Rx for Ephedra

Use a decoction or tincture to take advantage of ephedra's potent healing benefits as a decongestant or weight-loss aid, to help quit smoking, or to initiate menstruation. For a decoction, mix 1 teaspoon of dried ma huang per cup of water, bring to a boil, then simmer for 10 to 15 minutes. Drink up to 2 cups a day. In a tincture, take 1/4 to 1 teaspoon up to three times a day. If you are using a commercial preparation, follow the package directions. Ephedra should not be given to children under age 2. For older children and adults under 65 begin with a low-strength preparation and increase strength if necessary.

The Safety Factor

Mainstream medical researchers insist pseudoephedrine, the related chemical usedin commercial cold preparations, is safer than ephedrine. Herbalists will agree with that, but they insist that the whole ephedra plant is safer than either ephedrine or psuedoephedrine. In Herbal Medicine for Everyone, British herbalist Michael McIntyre writes that pure ephedrine "markedly raises blood pressure....but the whole (ephedra) plant actually reduces blood pressure." German medical herbalist Rudolph Fritz Weiss, M.D., maintains that the whole plant " has certain advantages (over psuedoephedrine). Above all, it is better tolerated, cusing fewer heart symptoms such as palpitations."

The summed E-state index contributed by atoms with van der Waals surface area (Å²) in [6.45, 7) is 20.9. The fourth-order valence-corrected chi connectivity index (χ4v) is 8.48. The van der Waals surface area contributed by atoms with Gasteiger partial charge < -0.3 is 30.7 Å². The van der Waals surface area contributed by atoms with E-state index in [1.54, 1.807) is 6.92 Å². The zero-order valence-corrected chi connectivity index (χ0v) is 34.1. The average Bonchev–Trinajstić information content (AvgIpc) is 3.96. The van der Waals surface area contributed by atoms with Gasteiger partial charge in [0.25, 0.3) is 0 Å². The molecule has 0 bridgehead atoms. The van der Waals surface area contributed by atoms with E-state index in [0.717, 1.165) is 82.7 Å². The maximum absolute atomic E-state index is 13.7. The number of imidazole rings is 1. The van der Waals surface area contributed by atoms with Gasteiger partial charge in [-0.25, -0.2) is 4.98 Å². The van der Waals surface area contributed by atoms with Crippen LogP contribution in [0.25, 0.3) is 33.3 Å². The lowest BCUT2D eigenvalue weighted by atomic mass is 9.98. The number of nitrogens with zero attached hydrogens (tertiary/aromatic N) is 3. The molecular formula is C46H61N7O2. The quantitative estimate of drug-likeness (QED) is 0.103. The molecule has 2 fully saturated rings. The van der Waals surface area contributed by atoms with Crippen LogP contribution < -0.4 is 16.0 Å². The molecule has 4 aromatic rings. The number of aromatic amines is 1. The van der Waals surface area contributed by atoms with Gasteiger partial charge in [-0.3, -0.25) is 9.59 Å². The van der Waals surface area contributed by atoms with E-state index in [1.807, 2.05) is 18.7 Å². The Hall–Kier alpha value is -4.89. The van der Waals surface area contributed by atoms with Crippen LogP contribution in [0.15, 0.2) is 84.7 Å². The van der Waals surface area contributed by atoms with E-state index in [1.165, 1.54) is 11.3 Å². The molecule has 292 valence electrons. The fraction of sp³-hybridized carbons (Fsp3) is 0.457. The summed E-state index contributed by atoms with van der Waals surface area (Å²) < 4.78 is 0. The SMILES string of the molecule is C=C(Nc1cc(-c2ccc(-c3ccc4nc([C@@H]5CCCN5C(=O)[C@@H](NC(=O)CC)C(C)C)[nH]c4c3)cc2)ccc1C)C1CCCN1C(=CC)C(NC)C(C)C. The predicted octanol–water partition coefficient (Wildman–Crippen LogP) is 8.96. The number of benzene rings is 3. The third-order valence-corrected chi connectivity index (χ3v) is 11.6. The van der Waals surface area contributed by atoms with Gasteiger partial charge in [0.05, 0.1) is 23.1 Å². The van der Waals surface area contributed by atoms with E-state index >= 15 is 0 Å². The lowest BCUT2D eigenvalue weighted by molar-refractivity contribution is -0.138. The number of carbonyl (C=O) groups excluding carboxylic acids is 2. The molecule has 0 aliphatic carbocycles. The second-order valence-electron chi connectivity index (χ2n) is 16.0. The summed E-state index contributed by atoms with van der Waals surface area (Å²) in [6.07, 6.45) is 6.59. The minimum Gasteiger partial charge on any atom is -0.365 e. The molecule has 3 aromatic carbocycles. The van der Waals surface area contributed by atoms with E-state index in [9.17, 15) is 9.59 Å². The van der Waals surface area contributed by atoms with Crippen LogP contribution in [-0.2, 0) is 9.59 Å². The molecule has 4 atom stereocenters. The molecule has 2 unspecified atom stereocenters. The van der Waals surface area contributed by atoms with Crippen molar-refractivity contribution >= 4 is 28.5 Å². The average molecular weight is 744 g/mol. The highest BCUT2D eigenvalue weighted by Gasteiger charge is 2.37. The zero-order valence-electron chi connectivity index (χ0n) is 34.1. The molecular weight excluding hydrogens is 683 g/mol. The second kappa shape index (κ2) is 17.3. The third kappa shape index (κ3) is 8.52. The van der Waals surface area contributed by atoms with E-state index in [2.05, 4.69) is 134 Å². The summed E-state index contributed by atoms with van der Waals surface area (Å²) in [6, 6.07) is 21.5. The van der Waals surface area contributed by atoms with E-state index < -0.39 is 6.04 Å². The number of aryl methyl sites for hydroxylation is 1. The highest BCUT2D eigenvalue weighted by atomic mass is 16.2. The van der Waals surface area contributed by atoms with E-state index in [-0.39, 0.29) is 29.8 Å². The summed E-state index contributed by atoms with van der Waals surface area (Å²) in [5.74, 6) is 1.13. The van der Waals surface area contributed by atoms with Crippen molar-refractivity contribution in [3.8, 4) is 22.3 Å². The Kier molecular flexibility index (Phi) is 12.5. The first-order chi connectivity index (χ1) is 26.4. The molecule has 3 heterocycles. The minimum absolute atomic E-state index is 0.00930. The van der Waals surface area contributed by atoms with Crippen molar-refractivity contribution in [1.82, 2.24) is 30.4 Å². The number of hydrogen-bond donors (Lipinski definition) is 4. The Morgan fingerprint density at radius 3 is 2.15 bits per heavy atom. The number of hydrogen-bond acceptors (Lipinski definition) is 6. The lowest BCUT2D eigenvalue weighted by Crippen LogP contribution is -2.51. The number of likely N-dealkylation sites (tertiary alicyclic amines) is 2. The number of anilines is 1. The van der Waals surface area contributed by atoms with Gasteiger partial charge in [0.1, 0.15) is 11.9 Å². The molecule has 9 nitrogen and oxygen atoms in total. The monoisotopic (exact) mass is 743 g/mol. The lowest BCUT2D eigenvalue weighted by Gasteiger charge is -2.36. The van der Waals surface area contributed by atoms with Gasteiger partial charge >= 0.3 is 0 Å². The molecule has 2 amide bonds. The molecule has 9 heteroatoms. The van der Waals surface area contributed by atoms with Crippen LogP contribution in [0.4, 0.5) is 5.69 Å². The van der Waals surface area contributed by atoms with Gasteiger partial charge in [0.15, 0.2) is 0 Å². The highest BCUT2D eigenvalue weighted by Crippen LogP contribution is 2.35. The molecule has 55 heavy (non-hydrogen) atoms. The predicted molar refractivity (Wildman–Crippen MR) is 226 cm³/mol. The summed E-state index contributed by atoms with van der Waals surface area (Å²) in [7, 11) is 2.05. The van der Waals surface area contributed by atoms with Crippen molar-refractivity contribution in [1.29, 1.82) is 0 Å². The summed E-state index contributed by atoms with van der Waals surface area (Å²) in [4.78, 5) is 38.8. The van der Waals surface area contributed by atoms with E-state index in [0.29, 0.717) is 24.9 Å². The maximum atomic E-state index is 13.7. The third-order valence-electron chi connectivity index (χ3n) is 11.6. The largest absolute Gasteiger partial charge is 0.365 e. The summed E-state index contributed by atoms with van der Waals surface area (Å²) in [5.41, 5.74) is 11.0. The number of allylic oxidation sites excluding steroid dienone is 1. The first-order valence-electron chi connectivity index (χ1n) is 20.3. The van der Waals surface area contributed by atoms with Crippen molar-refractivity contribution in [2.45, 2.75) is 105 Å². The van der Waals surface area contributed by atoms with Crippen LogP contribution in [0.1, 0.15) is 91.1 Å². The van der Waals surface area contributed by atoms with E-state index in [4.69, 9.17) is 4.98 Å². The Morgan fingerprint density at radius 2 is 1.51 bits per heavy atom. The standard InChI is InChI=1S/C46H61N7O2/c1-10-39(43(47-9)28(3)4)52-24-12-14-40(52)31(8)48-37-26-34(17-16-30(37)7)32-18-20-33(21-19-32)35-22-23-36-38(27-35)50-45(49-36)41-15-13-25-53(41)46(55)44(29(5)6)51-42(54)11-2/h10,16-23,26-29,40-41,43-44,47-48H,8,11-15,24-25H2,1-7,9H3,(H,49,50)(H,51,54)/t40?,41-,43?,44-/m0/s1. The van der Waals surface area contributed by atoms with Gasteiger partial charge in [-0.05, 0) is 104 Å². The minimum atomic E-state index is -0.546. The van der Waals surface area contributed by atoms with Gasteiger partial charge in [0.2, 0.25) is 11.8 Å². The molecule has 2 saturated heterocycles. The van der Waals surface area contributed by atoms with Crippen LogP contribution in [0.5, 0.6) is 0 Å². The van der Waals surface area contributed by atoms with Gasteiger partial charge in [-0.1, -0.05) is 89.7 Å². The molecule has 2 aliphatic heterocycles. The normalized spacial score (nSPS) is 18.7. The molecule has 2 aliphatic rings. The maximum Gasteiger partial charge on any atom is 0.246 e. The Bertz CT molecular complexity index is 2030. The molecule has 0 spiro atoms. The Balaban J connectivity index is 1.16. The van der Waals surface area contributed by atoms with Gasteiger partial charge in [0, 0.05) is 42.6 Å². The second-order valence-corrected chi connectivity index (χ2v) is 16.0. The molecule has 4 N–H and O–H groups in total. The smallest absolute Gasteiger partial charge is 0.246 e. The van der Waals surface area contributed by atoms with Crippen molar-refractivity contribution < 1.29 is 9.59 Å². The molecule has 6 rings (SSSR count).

The ephedra/pseudoephedrine issue remains unresolved. Anyone who has high blood pressure should consult his physician before using this herb. Also, he should invest ina home blood pressure device to self-monitor his condition. If you have one, you can check ephedra's effects. If the herb lowers your blood pressure, your physician will probably give you the go-ahead to use it. If it raises your blood pressure, don't use it. Anyone with heart disease, diabetes, glaucoma, or an overactive thyroid gland (hyperthyroidism) should excerise caution and not use ephedra.